Matt Tomlinson: Early in the writing process, I usually know where I want to submit an article. It gives me motivation—makes the text feel like it already has a presence in the world—and helps shape the developing tone, length, and other qualities of the piece.
Claire Wendland: I write a rough version of an article first. Once the main ideas are developed, I have a better sense of where it might fit, and at that point I begin to shape the article more specifically for the audience of that journal.
Jessica Winegar: Earlier in my career, I would stack my CV with lines like “x article to be submitted to x journal.” I quickly realized that this practice focused my aspirations on publishing in what I was told were top journals rather than on the substance of my work. (To search committee members, it can also look like unnecessary padding.) For me, I have found it better to do a rough first draft of a piece, work out my basic ethnography and arguments, and then mold it to a journal I think would be suitable. NB: This means looking carefully at the journal guidelines! This method builds an article foundation that I believe in and keeps my scholarly voice intact.
Matthew Wolf-Meyer: I start thinking about homes for articles pretty much as soon as I start writing them. As the structure of the piece starts to come together, I consider where I might send it and then continue to work on it with that journal—or a few journals that are similar in their generic requirements—in mind.
This has changed a lot for me over the last decade. Pre-tenure, I was really focused on publishing “enough” rather than publishing in specific journals. That led me to mostly publish in journals that I knew well and knew would be supportive of the kind of stuff I was working on. For me, that meant a lot of journals focused on medicine and the body. But it also included more intra- or interdisciplinary social science journals whose audiences I knew I could write for in compelling ways.
After tenure, I decided to target all of the flagship journals in cultural anthropology, particularly those hosted by AnthroSource. I would study a year’s worth of issues to get the formal elements of articles published in a particular journal down so that I could write to form. That necessarily also shaped the content—that is: Did it start with an ethnographic anecdote or not? How much of a literature review did articles have?—but it was all in the service of adhering to a particular generic form. At the time, I was also working with the archive of material that made up my dissertation, some of which ended up in The Slumbering Masses, but a lot of which ended up on the proverbial cutting room floor. That allowed me to try and match specific kinds of outtakes and arguments with journal interests.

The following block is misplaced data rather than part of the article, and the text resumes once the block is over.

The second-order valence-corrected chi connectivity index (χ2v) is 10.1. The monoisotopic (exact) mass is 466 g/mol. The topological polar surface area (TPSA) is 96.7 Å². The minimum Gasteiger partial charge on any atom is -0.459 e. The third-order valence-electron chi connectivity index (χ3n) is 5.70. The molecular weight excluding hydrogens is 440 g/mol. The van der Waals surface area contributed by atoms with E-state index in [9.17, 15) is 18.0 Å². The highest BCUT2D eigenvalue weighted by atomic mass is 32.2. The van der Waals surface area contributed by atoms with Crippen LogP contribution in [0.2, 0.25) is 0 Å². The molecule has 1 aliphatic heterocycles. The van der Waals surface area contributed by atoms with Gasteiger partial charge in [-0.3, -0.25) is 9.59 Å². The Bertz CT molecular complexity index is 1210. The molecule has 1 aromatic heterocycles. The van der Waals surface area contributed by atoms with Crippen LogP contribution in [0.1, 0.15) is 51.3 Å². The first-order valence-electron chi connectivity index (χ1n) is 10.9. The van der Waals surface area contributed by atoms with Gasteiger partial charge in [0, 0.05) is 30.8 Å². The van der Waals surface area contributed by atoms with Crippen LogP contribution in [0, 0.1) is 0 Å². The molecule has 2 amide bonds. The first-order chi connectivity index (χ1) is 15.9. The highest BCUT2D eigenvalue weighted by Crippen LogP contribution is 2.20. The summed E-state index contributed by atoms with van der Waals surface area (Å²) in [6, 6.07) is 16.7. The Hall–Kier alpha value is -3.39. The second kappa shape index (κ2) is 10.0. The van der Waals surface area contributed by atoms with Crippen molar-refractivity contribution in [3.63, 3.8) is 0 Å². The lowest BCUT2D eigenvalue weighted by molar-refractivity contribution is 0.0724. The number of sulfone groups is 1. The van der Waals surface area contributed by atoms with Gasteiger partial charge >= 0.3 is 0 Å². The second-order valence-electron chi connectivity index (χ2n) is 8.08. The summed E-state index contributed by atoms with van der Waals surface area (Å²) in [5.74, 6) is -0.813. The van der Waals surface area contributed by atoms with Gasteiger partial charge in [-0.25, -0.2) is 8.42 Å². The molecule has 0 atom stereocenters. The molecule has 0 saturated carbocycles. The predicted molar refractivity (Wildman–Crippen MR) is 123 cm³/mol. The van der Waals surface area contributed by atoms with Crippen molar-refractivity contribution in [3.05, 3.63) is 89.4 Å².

These days, where I send an article is more after-the-fact. I tend to write a talk each year—either a colloquium talk or a set of conference papers that, once strung together, make up a long-form talk—that ends up turning into an article. Once I have it in hand, I think through the various journals it might fit with. Because generic forms at journals are pretty glacial in how they change, the work I did in studying journals continues to pay off.
One of the things I’ve learned that no one ever taught me is to pay close attention to who the editor of a journal is when you’re considering submitting something to it. Because my work can be a little unconventional, both topically and content-wise, I’ve found that identifying editors that are sympathetic to the kinds of projects I do helps a lot. It means they know the right reviewers to ask and that they know how to work with the reviews they receive.
Deborah Gewertz is the G. Henry Whitcomb professor at Amherst College and has been an associate editor of American Ethnologist, Ethnos and the Journal of the Royal Anthropological Institute.
Jason Jackson is the Ruth N. Halls professor of Anthropology and Folklore at Indiana University, and the editor of Museum Anthropology Review.
Daniel Monterescu is Associate Professor of urban anthropology at Central European University.
Carolyn Rouse is chair of the anthropology department at Princeton University.
Janelle Taylor is a professor at University of Toronto.
Matt Tomlinson is an associate professor at Australian National University.
Claire Wendland is a professor at University of Wisconsin, Madison.
Jessica Winegar is a professor at Northwestern and editor of PoLAR: Political and Legal Anthropology Review.
Matthew Wolf-Meyer is an associate professor at SUNY-Binghamton.